A new look at Iran’s complicated relationship with the Taliban

Eight years ago, I took part in a meeting among people from several different countries — Iran, various European countries, Afghanistan, Turkey, and the United States. I was a part-time consultant to the U.S. government at the time, and most of the group had been or — at least — were close to government officials. These are known as “track-two meetings.” During one of the sessions, a European participant charged Iran with supplying military aid to the Taliban. A retired Iranian diplomat responded indignantly. “How could Iran supply aid to its sworn enemies?” he asked. I responded that Iranians were not such simple-minded people that they could have only one enemy or one policy at a time.

Iran’s position on the agreement between the United States and the Afghan Taliban signed in Qatar earlier this year may likewise appear confusing. In 1998, Iran nearly went to war with Afghanistan, then mostly under Taliban rule, when Pakistani fighters allied with the Taliban killed 11 Iranian civilians in Mazar-i Sharif, including nine diplomats. In 2001, Iran helped the United States remove and replace Taliban rule in Afghanistan with both military and intelligence support on the ground in Afghanistan and diplomatic support at the U.N. talks on Afghanistan in Bonn. For years, Iran opposed political outreach to the Taliban and rejected any distinction between them and al-Qaeda. As the U.S. military presence in Afghanistan approached its 20th anniversary and the United States withdrew from the nuclear agreement with the Islamic Republic and imposed additional sanctions, Iran echoed the Taliban in calling for the complete withdrawal of U.S. military forces from Afghanistan, the main Taliban demand that the United States met in the Doha agreement. Iran also began supplying Taliban commanders in western Afghanistan with weapons both to send a message to the United States and to deal with threats on or close to the Afghan-Iranian border. Yet Iran has also been the most outspoken country in the world in denouncing the agreement, claiming that it amounted to recognition by the United States of the Taliban’s “Islamic Emirate of Afghanistan,” which Tehran says constitutes a threat to the national security of Iran. Iranian officials who welcomed Taliban Deputy Leader Mullah Abdul Ghani Baradar to Tehran, something Donald Trump could only dream of doing at Camp David, claim they told the Taliban that the re-establishment of the Emirate would cross a red line for Iran. Russia, which has taken the same position on the Emirate, has nonetheless endorsed the agreement as the best way to achieve its top goal in Afghanistan: ousting U.S. military forces from their bases on the former southern border of the Soviet Union. According to an Iranian official who requested anonymity to speak with me freely, Russian officials have asked their Iranian counterparts if they really want the United States to withdraw from Afghanistan or not.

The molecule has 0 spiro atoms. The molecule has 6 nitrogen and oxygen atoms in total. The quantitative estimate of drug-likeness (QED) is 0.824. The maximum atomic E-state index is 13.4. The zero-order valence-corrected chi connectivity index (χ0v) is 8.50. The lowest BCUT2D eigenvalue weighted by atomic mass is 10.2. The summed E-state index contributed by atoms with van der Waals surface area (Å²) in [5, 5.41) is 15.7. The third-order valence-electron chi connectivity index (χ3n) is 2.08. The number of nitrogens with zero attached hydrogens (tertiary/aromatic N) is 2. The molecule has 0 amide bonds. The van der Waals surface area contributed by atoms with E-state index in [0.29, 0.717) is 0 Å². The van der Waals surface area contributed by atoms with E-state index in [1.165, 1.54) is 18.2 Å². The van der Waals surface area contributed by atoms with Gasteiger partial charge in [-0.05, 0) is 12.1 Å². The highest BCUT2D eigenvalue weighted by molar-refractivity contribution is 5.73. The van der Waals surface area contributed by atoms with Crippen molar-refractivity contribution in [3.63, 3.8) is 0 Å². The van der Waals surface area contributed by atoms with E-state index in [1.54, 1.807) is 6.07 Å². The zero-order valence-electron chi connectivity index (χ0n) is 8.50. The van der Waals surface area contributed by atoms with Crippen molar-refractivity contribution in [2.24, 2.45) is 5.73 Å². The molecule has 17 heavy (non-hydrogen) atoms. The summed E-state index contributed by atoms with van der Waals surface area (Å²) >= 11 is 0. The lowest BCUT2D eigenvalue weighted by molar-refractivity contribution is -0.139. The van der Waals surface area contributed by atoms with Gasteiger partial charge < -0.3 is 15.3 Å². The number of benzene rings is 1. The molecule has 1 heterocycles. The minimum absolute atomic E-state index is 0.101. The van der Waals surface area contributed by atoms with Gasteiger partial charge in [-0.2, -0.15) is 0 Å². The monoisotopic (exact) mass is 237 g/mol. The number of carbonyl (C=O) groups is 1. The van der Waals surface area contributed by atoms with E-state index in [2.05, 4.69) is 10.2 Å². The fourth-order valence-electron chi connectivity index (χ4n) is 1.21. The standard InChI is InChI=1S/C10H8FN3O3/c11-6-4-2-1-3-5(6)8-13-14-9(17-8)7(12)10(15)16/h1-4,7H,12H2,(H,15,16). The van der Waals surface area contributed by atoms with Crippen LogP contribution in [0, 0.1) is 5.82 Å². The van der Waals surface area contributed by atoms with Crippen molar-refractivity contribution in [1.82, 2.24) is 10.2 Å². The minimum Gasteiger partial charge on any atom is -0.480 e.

Read the full article in War on the Rocks.